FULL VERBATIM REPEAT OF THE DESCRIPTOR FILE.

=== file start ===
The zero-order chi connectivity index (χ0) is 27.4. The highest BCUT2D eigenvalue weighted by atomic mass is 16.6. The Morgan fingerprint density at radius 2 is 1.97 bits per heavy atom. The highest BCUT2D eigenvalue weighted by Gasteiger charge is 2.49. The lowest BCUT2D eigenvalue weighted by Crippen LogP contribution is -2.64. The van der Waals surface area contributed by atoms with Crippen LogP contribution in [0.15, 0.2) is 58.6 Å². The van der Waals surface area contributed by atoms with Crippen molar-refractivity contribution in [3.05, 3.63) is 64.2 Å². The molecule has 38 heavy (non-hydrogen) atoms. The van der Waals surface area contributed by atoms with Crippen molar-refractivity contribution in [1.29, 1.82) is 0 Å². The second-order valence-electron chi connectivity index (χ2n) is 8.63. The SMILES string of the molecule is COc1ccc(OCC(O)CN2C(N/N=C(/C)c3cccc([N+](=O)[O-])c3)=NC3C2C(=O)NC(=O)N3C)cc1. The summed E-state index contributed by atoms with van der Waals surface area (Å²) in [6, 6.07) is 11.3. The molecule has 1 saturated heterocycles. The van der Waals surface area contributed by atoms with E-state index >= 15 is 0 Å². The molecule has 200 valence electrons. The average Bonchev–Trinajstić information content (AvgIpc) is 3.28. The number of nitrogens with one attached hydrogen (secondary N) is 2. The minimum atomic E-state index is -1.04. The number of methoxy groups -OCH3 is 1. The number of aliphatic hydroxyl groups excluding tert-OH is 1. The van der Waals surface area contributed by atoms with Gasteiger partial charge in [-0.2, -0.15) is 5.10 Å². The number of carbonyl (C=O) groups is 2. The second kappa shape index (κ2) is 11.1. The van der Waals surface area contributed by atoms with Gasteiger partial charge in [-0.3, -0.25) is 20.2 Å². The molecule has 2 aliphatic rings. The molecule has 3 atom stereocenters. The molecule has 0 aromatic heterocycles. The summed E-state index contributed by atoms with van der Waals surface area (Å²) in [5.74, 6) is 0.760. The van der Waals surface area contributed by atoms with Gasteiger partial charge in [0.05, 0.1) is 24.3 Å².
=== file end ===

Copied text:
The zero-order chi connectivity index (χ0) is 27.4. The highest BCUT2D eigenvalue weighted by atomic mass is 16.6. The Morgan fingerprint density at radius 2 is 1.97 bits per heavy atom. The highest BCUT2D eigenvalue weighted by Gasteiger charge is 2.49. The lowest BCUT2D eigenvalue weighted by Crippen LogP contribution is -2.64. The van der Waals surface area contributed by atoms with Crippen LogP contribution in [0.15, 0.2) is 58.6 Å². The van der Waals surface area contributed by atoms with Crippen molar-refractivity contribution in [3.05, 3.63) is 64.2 Å². The molecule has 38 heavy (non-hydrogen) atoms. The van der Waals surface area contributed by atoms with Crippen molar-refractivity contribution in [1.29, 1.82) is 0 Å². The second-order valence-electron chi connectivity index (χ2n) is 8.63. The SMILES string of the molecule is COc1ccc(OCC(O)CN2C(N/N=C(/C)c3cccc([N+](=O)[O-])c3)=NC3C2C(=O)NC(=O)N3C)cc1. The summed E-state index contributed by atoms with van der Waals surface area (Å²) in [6, 6.07) is 11.3. The molecule has 1 saturated heterocycles. The van der Waals surface area contributed by atoms with E-state index >= 15 is 0 Å². The molecule has 200 valence electrons. The average Bonchev–Trinajstić information content (AvgIpc) is 3.28. The number of nitrogens with one attached hydrogen (secondary N) is 2. The minimum atomic E-state index is -1.04. The number of methoxy groups -OCH3 is 1. The number of aliphatic hydroxyl groups excluding tert-OH is 1. The van der Waals surface area contributed by atoms with Gasteiger partial charge in [-0.2, -0.15) is 5.10 Å². The number of carbonyl (C=O) groups is 2. The second kappa shape index (κ2) is 11.1. The van der Waals surface area contributed by atoms with Gasteiger partial charge in [-0.3, -0.25) is 20.2 Å². The molecule has 2 aliphatic rings. The molecule has 3 atom stereocenters. The molecule has 0 aromatic heterocycles. The summed E-state index contributed by atoms with van der Waals surface area (Å²) in [5.74, 6) is 0.760. The van der Waals surface area contributed by atoms with Gasteiger partial charge in [0.05, 0.1) is 24.3 Å².